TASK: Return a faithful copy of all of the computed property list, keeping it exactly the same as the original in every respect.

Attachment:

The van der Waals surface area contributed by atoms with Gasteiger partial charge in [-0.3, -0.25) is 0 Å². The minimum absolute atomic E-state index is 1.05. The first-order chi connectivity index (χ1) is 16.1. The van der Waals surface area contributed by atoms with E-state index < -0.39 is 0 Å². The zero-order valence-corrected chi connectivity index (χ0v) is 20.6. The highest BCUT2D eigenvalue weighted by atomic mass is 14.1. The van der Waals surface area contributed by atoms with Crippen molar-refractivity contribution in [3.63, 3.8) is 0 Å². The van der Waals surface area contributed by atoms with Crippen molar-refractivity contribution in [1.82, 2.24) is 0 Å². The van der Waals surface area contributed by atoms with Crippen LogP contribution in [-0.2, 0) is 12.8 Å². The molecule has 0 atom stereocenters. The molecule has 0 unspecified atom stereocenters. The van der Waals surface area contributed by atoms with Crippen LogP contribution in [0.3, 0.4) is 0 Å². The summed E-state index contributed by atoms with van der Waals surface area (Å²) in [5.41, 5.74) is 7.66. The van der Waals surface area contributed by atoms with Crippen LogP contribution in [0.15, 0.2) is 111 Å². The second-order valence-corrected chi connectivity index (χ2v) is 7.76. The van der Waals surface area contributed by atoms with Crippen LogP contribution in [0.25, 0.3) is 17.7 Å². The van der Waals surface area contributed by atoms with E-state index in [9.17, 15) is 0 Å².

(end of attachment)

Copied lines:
The van der Waals surface area contributed by atoms with Gasteiger partial charge in [-0.3, -0.25) is 0 Å². The minimum absolute atomic E-state index is 1.05. The first-order chi connectivity index (χ1) is 16.1. The van der Waals surface area contributed by atoms with E-state index < -0.39 is 0 Å². The zero-order valence-corrected chi connectivity index (χ0v) is 20.6. The highest BCUT2D eigenvalue weighted by atomic mass is 14.1. The van der Waals surface area contributed by atoms with Crippen molar-refractivity contribution in [3.63, 3.8) is 0 Å². The van der Waals surface area contributed by atoms with Crippen molar-refractivity contribution in [1.82, 2.24) is 0 Å². The van der Waals surface area contributed by atoms with Crippen LogP contribution in [-0.2, 0) is 12.8 Å². The molecule has 0 atom stereocenters. The molecule has 0 unspecified atom stereocenters. The van der Waals surface area contributed by atoms with Crippen LogP contribution in [0.3, 0.4) is 0 Å². The summed E-state index contributed by atoms with van der Waals surface area (Å²) in [5.41, 5.74) is 7.66. The van der Waals surface area contributed by atoms with Crippen LogP contribution in [0.15, 0.2) is 111 Å². The second-order valence-corrected chi connectivity index (χ2v) is 7.76. The van der Waals surface area contributed by atoms with Crippen LogP contribution in [0.25, 0.3) is 17.7 Å². The van der Waals surface area contributed by atoms with E-state index in [9.17, 15) is 0 Å².